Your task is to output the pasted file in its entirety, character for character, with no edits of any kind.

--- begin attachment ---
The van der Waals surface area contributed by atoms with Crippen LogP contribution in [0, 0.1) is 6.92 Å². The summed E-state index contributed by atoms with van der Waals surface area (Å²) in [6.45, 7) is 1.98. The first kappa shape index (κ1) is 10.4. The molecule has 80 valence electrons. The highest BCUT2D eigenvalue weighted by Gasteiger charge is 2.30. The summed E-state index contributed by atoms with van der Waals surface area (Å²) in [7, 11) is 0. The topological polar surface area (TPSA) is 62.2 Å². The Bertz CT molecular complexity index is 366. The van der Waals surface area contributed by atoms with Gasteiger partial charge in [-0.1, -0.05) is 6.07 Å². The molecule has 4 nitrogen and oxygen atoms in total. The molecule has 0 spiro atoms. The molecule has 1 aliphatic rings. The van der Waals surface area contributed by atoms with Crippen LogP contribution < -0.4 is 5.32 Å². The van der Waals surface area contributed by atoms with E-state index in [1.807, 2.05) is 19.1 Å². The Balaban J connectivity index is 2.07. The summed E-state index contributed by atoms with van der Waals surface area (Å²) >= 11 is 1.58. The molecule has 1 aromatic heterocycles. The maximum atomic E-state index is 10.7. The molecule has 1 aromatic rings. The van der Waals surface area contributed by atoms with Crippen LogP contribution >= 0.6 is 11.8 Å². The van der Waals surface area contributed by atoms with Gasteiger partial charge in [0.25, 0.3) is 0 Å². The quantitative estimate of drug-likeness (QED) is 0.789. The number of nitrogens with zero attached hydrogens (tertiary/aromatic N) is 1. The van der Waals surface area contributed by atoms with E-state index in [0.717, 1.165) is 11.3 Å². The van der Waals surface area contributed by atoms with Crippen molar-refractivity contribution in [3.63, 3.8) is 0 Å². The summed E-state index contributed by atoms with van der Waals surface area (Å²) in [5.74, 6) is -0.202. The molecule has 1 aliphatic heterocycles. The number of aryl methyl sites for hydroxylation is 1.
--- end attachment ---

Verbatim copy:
The van der Waals surface area contributed by atoms with Crippen LogP contribution in [0, 0.1) is 6.92 Å². The summed E-state index contributed by atoms with van der Waals surface area (Å²) in [6.45, 7) is 1.98. The first kappa shape index (κ1) is 10.4. The molecule has 80 valence electrons. The highest BCUT2D eigenvalue weighted by Gasteiger charge is 2.30. The summed E-state index contributed by atoms with van der Waals surface area (Å²) in [7, 11) is 0. The topological polar surface area (TPSA) is 62.2 Å². The Bertz CT molecular complexity index is 366. The van der Waals surface area contributed by atoms with Gasteiger partial charge in [-0.1, -0.05) is 6.07 Å². The molecule has 4 nitrogen and oxygen atoms in total. The molecule has 0 spiro atoms. The molecule has 1 aliphatic rings. The van der Waals surface area contributed by atoms with Crippen LogP contribution < -0.4 is 5.32 Å². The van der Waals surface area contributed by atoms with E-state index in [1.807, 2.05) is 19.1 Å². The Balaban J connectivity index is 2.07. The summed E-state index contributed by atoms with van der Waals surface area (Å²) >= 11 is 1.58. The molecule has 1 aromatic heterocycles. The maximum atomic E-state index is 10.7. The molecule has 1 aromatic rings. The van der Waals surface area contributed by atoms with Crippen LogP contribution >= 0.6 is 11.8 Å². The van der Waals surface area contributed by atoms with Gasteiger partial charge in [0.25, 0.3) is 0 Å². The quantitative estimate of drug-likeness (QED) is 0.789. The number of nitrogens with zero attached hydrogens (tertiary/aromatic N) is 1. The van der Waals surface area contributed by atoms with E-state index in [0.717, 1.165) is 11.3 Å². The van der Waals surface area contributed by atoms with Crippen molar-refractivity contribution in [3.63, 3.8) is 0 Å². The summed E-state index contributed by atoms with van der Waals surface area (Å²) in [5.74, 6) is -0.202. The molecule has 1 aliphatic heterocycles. The number of aryl methyl sites for hydroxylation is 1.